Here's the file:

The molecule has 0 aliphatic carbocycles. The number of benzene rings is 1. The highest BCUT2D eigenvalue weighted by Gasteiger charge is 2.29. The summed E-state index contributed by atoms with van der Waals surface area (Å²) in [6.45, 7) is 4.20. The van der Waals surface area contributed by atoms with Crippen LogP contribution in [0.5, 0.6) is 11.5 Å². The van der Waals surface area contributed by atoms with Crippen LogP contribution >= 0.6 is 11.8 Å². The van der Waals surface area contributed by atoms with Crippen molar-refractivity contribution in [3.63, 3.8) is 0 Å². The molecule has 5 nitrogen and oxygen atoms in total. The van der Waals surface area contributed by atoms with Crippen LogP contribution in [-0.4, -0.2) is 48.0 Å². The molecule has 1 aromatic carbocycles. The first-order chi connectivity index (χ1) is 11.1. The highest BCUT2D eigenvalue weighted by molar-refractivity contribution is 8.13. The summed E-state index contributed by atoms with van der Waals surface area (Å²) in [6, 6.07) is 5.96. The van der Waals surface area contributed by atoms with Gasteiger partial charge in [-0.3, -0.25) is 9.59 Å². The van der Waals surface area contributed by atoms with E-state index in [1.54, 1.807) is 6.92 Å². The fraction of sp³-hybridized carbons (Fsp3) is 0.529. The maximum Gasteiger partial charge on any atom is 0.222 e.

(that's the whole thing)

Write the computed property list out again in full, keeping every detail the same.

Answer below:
The molecule has 0 aliphatic carbocycles. The number of benzene rings is 1. The highest BCUT2D eigenvalue weighted by Gasteiger charge is 2.29. The summed E-state index contributed by atoms with van der Waals surface area (Å²) in [6.45, 7) is 4.20. The van der Waals surface area contributed by atoms with Crippen LogP contribution in [0.5, 0.6) is 11.5 Å². The van der Waals surface area contributed by atoms with Crippen LogP contribution >= 0.6 is 11.8 Å². The van der Waals surface area contributed by atoms with Crippen molar-refractivity contribution in [3.63, 3.8) is 0 Å². The molecule has 5 nitrogen and oxygen atoms in total. The van der Waals surface area contributed by atoms with Crippen LogP contribution in [-0.4, -0.2) is 48.0 Å². The molecule has 1 aromatic carbocycles. The first-order chi connectivity index (χ1) is 11.1. The highest BCUT2D eigenvalue weighted by molar-refractivity contribution is 8.13. The summed E-state index contributed by atoms with van der Waals surface area (Å²) in [6, 6.07) is 5.96. The van der Waals surface area contributed by atoms with Gasteiger partial charge in [-0.3, -0.25) is 9.59 Å². The van der Waals surface area contributed by atoms with E-state index in [1.54, 1.807) is 6.92 Å². The fraction of sp³-hybridized carbons (Fsp3) is 0.529. The maximum Gasteiger partial charge on any atom is 0.222 e.